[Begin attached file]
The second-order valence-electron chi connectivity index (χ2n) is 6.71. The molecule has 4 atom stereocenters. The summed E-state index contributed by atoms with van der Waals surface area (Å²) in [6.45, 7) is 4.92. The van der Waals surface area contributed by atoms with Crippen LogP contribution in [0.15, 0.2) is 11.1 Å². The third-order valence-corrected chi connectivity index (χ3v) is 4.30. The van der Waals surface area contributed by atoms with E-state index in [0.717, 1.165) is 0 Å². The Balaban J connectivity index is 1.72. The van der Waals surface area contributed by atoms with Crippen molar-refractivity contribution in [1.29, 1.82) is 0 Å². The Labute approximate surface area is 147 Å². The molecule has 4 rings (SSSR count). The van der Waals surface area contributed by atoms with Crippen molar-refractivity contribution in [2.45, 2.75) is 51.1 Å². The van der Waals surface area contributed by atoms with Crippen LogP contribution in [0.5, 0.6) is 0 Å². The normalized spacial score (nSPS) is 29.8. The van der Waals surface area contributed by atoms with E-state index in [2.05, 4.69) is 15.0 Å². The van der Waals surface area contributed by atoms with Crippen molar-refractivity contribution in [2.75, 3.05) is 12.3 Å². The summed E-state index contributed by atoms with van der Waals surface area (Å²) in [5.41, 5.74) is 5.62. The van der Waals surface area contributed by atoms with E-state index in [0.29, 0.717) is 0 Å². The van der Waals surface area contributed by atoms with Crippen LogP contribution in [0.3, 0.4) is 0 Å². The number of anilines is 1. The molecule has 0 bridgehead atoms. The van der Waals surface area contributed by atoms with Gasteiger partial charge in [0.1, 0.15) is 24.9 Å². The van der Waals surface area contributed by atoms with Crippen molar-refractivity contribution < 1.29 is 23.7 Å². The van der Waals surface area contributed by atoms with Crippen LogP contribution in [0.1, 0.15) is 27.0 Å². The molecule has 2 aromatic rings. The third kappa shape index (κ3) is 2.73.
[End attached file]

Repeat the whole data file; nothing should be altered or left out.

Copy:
The second-order valence-electron chi connectivity index (χ2n) is 6.71. The molecule has 4 atom stereocenters. The summed E-state index contributed by atoms with van der Waals surface area (Å²) in [6.45, 7) is 4.92. The van der Waals surface area contributed by atoms with Crippen LogP contribution in [0.15, 0.2) is 11.1 Å². The third-order valence-corrected chi connectivity index (χ3v) is 4.30. The van der Waals surface area contributed by atoms with E-state index in [0.717, 1.165) is 0 Å². The Balaban J connectivity index is 1.72. The van der Waals surface area contributed by atoms with Crippen molar-refractivity contribution in [1.29, 1.82) is 0 Å². The Labute approximate surface area is 147 Å². The molecule has 4 rings (SSSR count). The van der Waals surface area contributed by atoms with Crippen molar-refractivity contribution in [2.45, 2.75) is 51.1 Å². The van der Waals surface area contributed by atoms with Crippen LogP contribution in [0.5, 0.6) is 0 Å². The normalized spacial score (nSPS) is 29.8. The van der Waals surface area contributed by atoms with E-state index in [2.05, 4.69) is 15.0 Å². The van der Waals surface area contributed by atoms with Crippen molar-refractivity contribution in [2.75, 3.05) is 12.3 Å². The summed E-state index contributed by atoms with van der Waals surface area (Å²) in [5.41, 5.74) is 5.62. The van der Waals surface area contributed by atoms with E-state index in [0.29, 0.717) is 0 Å². The van der Waals surface area contributed by atoms with Crippen LogP contribution in [0.3, 0.4) is 0 Å². The number of anilines is 1. The molecule has 0 bridgehead atoms. The van der Waals surface area contributed by atoms with Gasteiger partial charge in [0.1, 0.15) is 24.9 Å². The van der Waals surface area contributed by atoms with Crippen molar-refractivity contribution < 1.29 is 23.7 Å². The van der Waals surface area contributed by atoms with Crippen LogP contribution in [0.1, 0.15) is 27.0 Å². The molecule has 2 aromatic rings. The third kappa shape index (κ3) is 2.73.